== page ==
First things first! All pilots have to start at the beginning.
The first step for anyone wanting to become a career pilot is to obtain a Private Pilot’s License (PPL). This type of license will allow you to fly the type of aircraft listed on your license, with passengers on board. But as pilot you not receive any remuneration or reward for the flight. Although a PPL is insufficient to start a career with, it is a vital step to be able to enroll for a Commercial Pilot’s License (CPL). For an aircraft owner or aviation enthusiast wishing to fly for the fun of it, this will be the only license you need. In this article we will focus on Fixed-wing (airplane) requirements only. To fly helicopters you need a Helicopter PPL. The requirements differ slightly.
There are no educational requirements to start your flight training. The following will be an advantage during your theoretical training: Good understanding and pronunciation of English, Math, Science and Geography.
A Class I (required for a CPL) or Class II Medical Examination must be passed upon which you must apply for a Student Pilot’s License (SPL). Do not be misled by the old air force standards of medical evaluation. The standards are not as high in General Aviation. For example, people with bad eyesight are allowed to fly with glasses and there are no height requirements. You can consult a certified Aviation Medical Examiner for an examination to check if you are fit to be a pilot.
The PPL course consists of a well worked out syllabus consisting of 8 theoretical knowledge subjects and 45-50 hours of practical flight lessons (some with an instructor, some solo). You have to attend Ground School classes on all of the subjects and write and pass the exams before applying for a PPL.
The 8 Ground School theoretical knowledge subjects are:
You will need to pass an English Proficiency Examination as well.
These examinations must be written, and passed, within a period of 18 months the last of which must be passed not more than 36 months before the flight skills test.
The table below explains the hours and flight time that you have to log before applying for a PPL:
Flight Simulator Hours is not compulsory and can be flown as Solo or Dual Instruction Hours.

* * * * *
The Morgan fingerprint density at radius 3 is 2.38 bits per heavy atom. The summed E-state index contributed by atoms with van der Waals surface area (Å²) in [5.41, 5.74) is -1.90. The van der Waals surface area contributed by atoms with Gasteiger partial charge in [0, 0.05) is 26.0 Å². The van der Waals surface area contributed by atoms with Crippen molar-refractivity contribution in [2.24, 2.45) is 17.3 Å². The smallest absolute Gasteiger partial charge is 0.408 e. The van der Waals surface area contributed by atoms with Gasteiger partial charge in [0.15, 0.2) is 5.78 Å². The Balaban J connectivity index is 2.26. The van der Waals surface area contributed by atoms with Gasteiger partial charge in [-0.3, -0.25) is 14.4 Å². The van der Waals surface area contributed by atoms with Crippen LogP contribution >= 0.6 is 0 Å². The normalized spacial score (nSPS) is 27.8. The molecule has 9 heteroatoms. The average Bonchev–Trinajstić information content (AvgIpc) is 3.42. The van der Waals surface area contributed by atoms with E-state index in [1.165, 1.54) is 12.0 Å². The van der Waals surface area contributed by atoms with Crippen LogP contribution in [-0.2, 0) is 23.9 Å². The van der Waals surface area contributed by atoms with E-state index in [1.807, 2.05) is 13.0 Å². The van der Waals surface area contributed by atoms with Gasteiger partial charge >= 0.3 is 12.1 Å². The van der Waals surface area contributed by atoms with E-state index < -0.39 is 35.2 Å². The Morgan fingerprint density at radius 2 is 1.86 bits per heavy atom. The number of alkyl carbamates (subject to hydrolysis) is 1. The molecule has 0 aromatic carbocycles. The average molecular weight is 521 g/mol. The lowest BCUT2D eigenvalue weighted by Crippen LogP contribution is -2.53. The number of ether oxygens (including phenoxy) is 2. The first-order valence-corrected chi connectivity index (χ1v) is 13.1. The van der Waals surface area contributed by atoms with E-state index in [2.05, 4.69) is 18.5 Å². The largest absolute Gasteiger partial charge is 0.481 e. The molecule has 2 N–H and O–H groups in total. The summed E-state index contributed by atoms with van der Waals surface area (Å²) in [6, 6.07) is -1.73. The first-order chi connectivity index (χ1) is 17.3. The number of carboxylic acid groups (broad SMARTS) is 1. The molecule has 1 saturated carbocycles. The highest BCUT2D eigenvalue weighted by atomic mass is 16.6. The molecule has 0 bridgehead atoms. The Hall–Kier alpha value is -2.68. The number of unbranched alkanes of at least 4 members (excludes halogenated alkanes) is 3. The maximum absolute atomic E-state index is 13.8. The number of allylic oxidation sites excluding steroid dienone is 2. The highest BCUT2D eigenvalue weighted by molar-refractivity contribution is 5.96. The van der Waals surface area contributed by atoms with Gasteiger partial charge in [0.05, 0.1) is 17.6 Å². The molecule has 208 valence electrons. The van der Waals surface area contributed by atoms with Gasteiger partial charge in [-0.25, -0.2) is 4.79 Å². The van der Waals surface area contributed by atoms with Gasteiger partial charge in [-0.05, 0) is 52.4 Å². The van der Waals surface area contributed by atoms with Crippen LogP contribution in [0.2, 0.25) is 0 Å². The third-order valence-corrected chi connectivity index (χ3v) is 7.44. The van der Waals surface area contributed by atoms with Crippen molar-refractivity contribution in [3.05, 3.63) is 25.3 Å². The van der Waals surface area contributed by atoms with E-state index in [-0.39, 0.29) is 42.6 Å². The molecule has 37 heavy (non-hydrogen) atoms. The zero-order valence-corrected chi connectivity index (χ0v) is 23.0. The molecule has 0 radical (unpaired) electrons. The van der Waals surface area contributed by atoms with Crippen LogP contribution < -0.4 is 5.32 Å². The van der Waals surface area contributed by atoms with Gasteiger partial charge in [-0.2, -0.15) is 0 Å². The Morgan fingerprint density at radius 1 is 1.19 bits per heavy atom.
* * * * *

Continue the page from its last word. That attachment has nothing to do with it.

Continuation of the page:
Most flight schools don’t have set dates or hours that you need to attend. You can start whenever you like and continue at your own pace. Soon after your first flight lesson and Medical Examination has been passed you will be issued a Student Pilot’s Licence (SPL) that will allow you to fly solo (without anyone on board) for the duration of your training.
Aviation is an expensive industry. Aircraft are expensive to operate and maintain and the increase in fuel prices make it even worse. A PPL can cost you anything from R 80 000 – R140 000. Unfortunately, banks don’t offer student loans for Private Pilot’s Licences and sponsorships are almost non-existent.
The good news is that banks do offer loans for Commercial Pilot Licences so it is possible to save money for a PPL and loan money from the bank to continue your training to commercial level. Bear in mind that entry level pilot salaries are between R5 000.00 and R10 000.00 p/m so make sure you can pay off a loan after qualifying as a pilot before taking the loan.
It is not impossible to obtain the funding needed for a pilot licence. There are ways and means, so if it is your dream to fly then you will find a way to fund your licence! It is very important to remember that it is illegal for a PPL pilot to take money from anyone as remuneration or reward for a flight. This includes money to pay for the fuel used for the flight.
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